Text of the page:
Opinion

Chief Henry Prince had a question for treaty commissioners during the final days of Treaty 1 negotiations in Manitoba.

Chief Henry Prince had a question for treaty commissioners during the final days of Treaty 1 negotiations in Manitoba.

The chief of the St. Peters band wanted to know about the future of Indigenous children if First Nations signed a pact with the Crown.

"How are we to be treated?" asked Prince, the day before he and other chiefs signed the first treaty between First Nations and the new Dominion of Canada in 1871 at Lower Fort Garry.

"The land cannot speak for itself, we have to speak for it and want to know fully how you are going to treat our children."

It was, perhaps, a more important question than Prince could have imagined.

The federal government would pass the Indian Act five years later — the main instrument used to rip Indigenous children from their homes and place them in residential schools, sometimes never to be seen again by their families.

"The land cannot speak for itself, we have to speak for it and want to know fully how you are going to treat our children." ‐ Henry Prince, St. Peters band chief, in 1871

Adams Archibald, Manitoba’s first lieutenant governor and the Queen’s representative at Treaty 1 talks, assured Prince government would treat First Nations on equal footing with "whites."

In addition to setting aside reserve lands, providing them with annuities and farm implements, Ottawa would give First Nations a school and a schoolmaster for each reserve.

Nobody said anything about a residential school system, especially ones designed to beat Indigenous culture, language and identity out of First Nations children; nor about subjecting them to physical and sexual abuse and forcing them to live in unsafe, unsanitary conditions away from their homes.

There was no mention during treaty talks at the "Stone Fort" (just north of Winnipeg) that if an Indigenous child died while attending a residential school, they would be buried unceremoniously nearby.

Sadly, that is how Canadian history unfolded.

It was not just a "dark chapter" of Canada’s past, as it’s often described. In all its ugliness, inhumanity and naked racism, it is the story of our country, which has endured into modern-day Canada.

The discovery last week of an unmarked grave near a former residential school in Kamloops, B.C., where 215 Indigenous children were buried, has struck a chord with Canadians.

It is not the first known burial site used by residential schools. At least 4,117 Indigenous children (likely far more) are known to have died while attending the institutions, which were run more like jails than schools.

Many — if not most — were buried in such graves, often without the knowledge of their families, the 2015 Truth and Reconciliation Commission of Canada found.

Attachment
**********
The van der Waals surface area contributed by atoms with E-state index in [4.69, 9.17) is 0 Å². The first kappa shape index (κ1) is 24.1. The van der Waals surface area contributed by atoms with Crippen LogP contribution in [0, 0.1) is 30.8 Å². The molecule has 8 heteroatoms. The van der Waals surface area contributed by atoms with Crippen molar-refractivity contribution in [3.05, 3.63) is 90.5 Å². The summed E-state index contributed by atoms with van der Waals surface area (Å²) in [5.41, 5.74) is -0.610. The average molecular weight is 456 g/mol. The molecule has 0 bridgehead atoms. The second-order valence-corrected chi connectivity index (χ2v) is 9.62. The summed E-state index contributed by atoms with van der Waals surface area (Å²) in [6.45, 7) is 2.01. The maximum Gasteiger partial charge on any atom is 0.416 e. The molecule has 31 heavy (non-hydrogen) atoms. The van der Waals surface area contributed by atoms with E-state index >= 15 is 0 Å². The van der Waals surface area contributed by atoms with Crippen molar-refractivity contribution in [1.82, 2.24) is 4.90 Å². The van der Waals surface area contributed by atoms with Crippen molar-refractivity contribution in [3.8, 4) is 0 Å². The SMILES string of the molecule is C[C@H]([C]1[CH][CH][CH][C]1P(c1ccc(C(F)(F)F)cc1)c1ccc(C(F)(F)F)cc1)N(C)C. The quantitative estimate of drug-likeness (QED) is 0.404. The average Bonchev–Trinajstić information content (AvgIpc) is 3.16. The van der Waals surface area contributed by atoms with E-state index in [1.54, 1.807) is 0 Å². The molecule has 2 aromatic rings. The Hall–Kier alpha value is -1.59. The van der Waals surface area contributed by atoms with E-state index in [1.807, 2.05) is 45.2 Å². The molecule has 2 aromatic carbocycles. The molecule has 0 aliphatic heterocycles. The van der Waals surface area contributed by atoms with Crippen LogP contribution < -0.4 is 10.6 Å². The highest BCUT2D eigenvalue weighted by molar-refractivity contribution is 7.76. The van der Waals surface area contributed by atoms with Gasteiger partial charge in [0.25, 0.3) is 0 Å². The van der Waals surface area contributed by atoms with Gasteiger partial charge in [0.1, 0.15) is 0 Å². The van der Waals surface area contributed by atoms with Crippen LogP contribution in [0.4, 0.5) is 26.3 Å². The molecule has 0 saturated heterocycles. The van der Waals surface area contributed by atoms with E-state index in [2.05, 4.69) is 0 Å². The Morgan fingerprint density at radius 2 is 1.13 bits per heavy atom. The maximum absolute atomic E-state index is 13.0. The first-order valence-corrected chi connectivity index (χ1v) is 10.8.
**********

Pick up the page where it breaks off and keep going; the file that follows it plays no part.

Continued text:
Among the great tragedies of this story, children's names were not even recorded in almost two–thirds of the deaths.

As awareness grows around the atrocities facing Indigenous people, news of the unmarked grave is piercing the consciousness of Canadians in a way not seen before.

It's serving as a wake-up call, perhaps a more poignant one than in years past, about the wretched impacts of colonial rule. There is a true feeling of national mourning.

TRC research found residential school children died at between two to five times the rate of children in the general population, from 1921 and 1950 (there was little comparative data prior to that).

They died mostly of tuberculosis and other diseases. There were also suicides, accidental deaths and other causes not documented. Among the great tragedies of this story, children's names were not even recorded in almost two-thirds of the deaths.

The main reason residential schools buried deceased students in nearby graves was to save money, records show. It was cheaper than to transport the bodies to home communities.

"It is not the practice of the department to send bodies of Indians by rail excepting under very exceptional circumstances," the Department of Indian Affairs wrote in a 1938 letter to a grieving Indigenous mother, who requested the body of her son.

This was not the future promised to Indigenous leaders 150 years ago at the Stone Fort.

This is not the future Henry Prince envisioned when he asked how Indigenous children would be treated under the new Dominion of Canada.

But it's the Canada we have all inherited.

tom.brodbeck@freepress.mb.ca

Tom Brodbeck

Tom Brodbeck
Columnist

Tom has been covering Manitoba politics since the early 1990s and joined the Winnipeg Free Press news team in 2019.

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